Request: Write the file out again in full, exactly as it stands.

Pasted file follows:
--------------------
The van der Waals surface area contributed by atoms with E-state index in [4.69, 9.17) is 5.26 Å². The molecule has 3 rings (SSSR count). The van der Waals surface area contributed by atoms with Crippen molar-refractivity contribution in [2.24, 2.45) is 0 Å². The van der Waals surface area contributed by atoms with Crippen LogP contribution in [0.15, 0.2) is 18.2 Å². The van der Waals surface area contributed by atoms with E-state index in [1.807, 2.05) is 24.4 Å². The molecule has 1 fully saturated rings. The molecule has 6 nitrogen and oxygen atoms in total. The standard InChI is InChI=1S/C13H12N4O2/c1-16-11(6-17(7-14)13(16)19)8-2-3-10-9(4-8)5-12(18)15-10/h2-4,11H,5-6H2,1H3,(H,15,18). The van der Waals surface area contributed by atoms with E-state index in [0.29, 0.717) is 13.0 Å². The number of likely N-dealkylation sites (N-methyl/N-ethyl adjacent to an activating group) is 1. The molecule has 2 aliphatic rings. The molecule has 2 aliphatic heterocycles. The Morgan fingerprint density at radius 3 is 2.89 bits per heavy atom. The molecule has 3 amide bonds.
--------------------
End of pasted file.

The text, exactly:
The van der Waals surface area contributed by atoms with E-state index in [4.69, 9.17) is 5.26 Å². The molecule has 3 rings (SSSR count). The van der Waals surface area contributed by atoms with Crippen molar-refractivity contribution in [2.24, 2.45) is 0 Å². The van der Waals surface area contributed by atoms with Crippen LogP contribution in [0.15, 0.2) is 18.2 Å². The van der Waals surface area contributed by atoms with E-state index in [1.807, 2.05) is 24.4 Å². The molecule has 1 fully saturated rings. The molecule has 6 nitrogen and oxygen atoms in total. The standard InChI is InChI=1S/C13H12N4O2/c1-16-11(6-17(7-14)13(16)19)8-2-3-10-9(4-8)5-12(18)15-10/h2-4,11H,5-6H2,1H3,(H,15,18). The van der Waals surface area contributed by atoms with E-state index in [0.29, 0.717) is 13.0 Å². The number of likely N-dealkylation sites (N-methyl/N-ethyl adjacent to an activating group) is 1. The molecule has 2 aliphatic rings. The molecule has 2 aliphatic heterocycles. The Morgan fingerprint density at radius 3 is 2.89 bits per heavy atom. The molecule has 3 amide bonds.